A descendent of technology first introduced in the 1920s, the PAL-V One—cynically referred to as a 'tricycle helicopter' and a 'flying tricycle'—recently completed a proof-of-concept test flight that garnered responses from opposite ends of the critical spectrum.
- Type: Flying car
- Class: Motorcycle
- Manufacturer: PAL-V Europe NV
- Tailpipe emissions: Yes
- Price: NA
- Availability: 2011
- Top Speed: 125 mph (180 km/h)
- Zero-to-60: 8 seconds
- Vehicle range: 500 miles (800 km)
- Fuel(s): Conven tional gasoline
- Fuel efficiency: 38 mpg
- Maximum speed: 97 knots (127 mph, 185 km/h)
- Cruise speed: 80 knots (93 mph, 150 km/h)
- Maximum rate of climb: 800 feet/minute
- Range: 245 NM (280 miles, 450 km)
The manufacturer says
"PAL-V Europe NV is building everybody’s dream in mobility: a full-fledged flying and driving vehicle, the PAL-V One …a solution to increasing congestion
in our cities, highways and skyways."
Dutch-based manufacturer PAL-V Europe is led by mechanical engineer John Bakker who, after several years of R & D, produced the PAL-V One ('Personal Air and Land Vehicle'), a single-passenger, three-wheeled vehicle with a three-pronged approach to transportation and technology, incorporating a car, a motorcycle, and a gyrocopter.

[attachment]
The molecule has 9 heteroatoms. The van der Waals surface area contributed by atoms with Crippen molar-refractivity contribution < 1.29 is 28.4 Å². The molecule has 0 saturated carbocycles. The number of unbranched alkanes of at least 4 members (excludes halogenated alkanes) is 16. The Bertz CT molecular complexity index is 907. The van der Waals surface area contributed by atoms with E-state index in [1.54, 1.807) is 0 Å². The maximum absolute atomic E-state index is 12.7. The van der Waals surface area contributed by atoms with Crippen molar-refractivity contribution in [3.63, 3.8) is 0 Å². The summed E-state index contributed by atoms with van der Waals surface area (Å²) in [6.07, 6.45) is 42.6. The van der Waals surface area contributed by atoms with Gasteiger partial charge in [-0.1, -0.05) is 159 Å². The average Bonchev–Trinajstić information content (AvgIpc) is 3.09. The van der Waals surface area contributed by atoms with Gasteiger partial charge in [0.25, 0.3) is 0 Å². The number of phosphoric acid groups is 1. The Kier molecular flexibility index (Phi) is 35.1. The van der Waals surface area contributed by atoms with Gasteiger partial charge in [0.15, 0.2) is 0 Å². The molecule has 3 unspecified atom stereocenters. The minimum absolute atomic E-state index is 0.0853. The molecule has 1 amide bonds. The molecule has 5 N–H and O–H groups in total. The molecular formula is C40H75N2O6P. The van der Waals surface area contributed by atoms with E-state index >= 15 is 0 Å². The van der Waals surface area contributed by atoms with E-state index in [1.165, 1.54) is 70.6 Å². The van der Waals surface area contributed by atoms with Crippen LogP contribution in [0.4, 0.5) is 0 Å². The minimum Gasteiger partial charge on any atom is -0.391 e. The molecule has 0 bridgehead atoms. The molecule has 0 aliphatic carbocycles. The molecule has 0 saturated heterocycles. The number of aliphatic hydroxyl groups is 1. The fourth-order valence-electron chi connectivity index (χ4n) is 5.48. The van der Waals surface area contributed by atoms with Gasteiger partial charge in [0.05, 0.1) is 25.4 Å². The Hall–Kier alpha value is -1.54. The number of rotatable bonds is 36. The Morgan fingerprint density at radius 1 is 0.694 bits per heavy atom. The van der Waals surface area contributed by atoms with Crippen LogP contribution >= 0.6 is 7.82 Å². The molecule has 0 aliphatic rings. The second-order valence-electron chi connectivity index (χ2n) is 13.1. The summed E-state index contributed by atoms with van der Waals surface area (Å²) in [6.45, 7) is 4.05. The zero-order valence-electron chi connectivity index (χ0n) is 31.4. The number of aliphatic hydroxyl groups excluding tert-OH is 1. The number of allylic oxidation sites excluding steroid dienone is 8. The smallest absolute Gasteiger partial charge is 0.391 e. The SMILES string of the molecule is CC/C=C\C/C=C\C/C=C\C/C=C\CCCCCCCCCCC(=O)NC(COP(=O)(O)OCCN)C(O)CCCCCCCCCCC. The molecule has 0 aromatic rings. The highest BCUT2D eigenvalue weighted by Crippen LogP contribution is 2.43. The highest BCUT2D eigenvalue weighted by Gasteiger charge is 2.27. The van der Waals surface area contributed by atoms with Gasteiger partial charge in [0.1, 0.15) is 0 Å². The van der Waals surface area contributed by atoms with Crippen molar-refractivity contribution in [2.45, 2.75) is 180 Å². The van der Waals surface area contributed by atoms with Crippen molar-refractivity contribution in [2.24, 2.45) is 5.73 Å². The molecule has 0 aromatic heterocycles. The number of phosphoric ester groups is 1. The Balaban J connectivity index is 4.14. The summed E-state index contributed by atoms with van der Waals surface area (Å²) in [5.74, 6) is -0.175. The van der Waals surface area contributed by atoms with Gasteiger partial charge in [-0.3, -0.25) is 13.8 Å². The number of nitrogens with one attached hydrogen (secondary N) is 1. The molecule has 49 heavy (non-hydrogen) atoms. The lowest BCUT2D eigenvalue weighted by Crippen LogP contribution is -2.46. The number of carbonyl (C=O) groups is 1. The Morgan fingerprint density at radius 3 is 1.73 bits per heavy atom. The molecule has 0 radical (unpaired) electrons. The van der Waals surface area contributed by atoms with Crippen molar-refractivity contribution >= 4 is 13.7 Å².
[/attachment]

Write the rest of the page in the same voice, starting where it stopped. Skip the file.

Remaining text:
On the ground, the driver folds away both rotor and propeller in order to drive the roads, although no indication is given as to how long this transition might take. On the road, the PAL-V One incorporates the Dynamic Vehicle Control (DVC™) technology pioneered in the 3-wheeled Carver One and later, the Persu Mobility Hybrid. Safe take-off requires a space of around 650 feet x 100 feet (200x30 meters). During take-off, a foldable pusher propeller provides the propulsion required for autorotation while the rotor provides the necessary lift. In flight, autorotation means the rotor is not dependent on the engine, but on aerodynamic forces; thus in theory the pilot is protected from catastrophic engine failure. Since the PAL-V One is a gyroplane, it offers the pilot control over pitch, roll and yaw; the first two by way of tilting the rotor, the last (yaw) by way of a rudder—controls familiar to pilots of fixed wing aircraft.